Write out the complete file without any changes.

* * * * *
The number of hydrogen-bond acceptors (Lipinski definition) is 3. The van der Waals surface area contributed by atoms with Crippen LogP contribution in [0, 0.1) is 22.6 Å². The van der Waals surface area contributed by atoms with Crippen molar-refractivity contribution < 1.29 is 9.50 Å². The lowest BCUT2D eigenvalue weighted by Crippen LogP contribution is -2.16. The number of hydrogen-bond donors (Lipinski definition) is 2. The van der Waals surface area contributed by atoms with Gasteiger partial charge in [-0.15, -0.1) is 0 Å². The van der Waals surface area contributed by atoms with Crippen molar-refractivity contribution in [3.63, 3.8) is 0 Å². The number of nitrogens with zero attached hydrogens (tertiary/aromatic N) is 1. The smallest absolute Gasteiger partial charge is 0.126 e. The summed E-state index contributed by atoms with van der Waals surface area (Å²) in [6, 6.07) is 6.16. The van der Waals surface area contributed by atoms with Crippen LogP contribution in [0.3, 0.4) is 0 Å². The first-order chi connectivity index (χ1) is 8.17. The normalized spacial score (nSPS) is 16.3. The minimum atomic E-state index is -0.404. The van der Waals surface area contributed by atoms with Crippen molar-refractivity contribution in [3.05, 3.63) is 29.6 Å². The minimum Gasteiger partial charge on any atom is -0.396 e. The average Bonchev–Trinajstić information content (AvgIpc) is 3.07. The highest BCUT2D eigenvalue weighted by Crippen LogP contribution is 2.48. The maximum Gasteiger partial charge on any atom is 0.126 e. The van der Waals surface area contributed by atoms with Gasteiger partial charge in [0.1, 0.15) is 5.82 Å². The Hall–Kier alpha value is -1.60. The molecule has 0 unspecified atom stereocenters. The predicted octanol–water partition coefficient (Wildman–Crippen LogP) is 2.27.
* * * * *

The number of hydrogen-bond acceptors (Lipinski definition) is 3. The van der Waals surface area contributed by atoms with Crippen LogP contribution in [0, 0.1) is 22.6 Å². The van der Waals surface area contributed by atoms with Crippen molar-refractivity contribution < 1.29 is 9.50 Å². The lowest BCUT2D eigenvalue weighted by Crippen LogP contribution is -2.16. The number of hydrogen-bond donors (Lipinski definition) is 2. The van der Waals surface area contributed by atoms with Gasteiger partial charge in [-0.15, -0.1) is 0 Å². The van der Waals surface area contributed by atoms with Crippen molar-refractivity contribution in [3.63, 3.8) is 0 Å². The number of nitrogens with zero attached hydrogens (tertiary/aromatic N) is 1. The smallest absolute Gasteiger partial charge is 0.126 e. The summed E-state index contributed by atoms with van der Waals surface area (Å²) in [6, 6.07) is 6.16. The van der Waals surface area contributed by atoms with Crippen LogP contribution in [0.3, 0.4) is 0 Å². The first-order chi connectivity index (χ1) is 8.17. The normalized spacial score (nSPS) is 16.3. The minimum atomic E-state index is -0.404. The van der Waals surface area contributed by atoms with Crippen molar-refractivity contribution in [3.05, 3.63) is 29.6 Å². The minimum Gasteiger partial charge on any atom is -0.396 e. The average Bonchev–Trinajstić information content (AvgIpc) is 3.07. The highest BCUT2D eigenvalue weighted by Crippen LogP contribution is 2.48. The maximum Gasteiger partial charge on any atom is 0.126 e. The van der Waals surface area contributed by atoms with Gasteiger partial charge in [0.1, 0.15) is 5.82 Å². The Hall–Kier alpha value is -1.60. The molecule has 0 unspecified atom stereocenters. The predicted octanol–water partition coefficient (Wildman–Crippen LogP) is 2.27.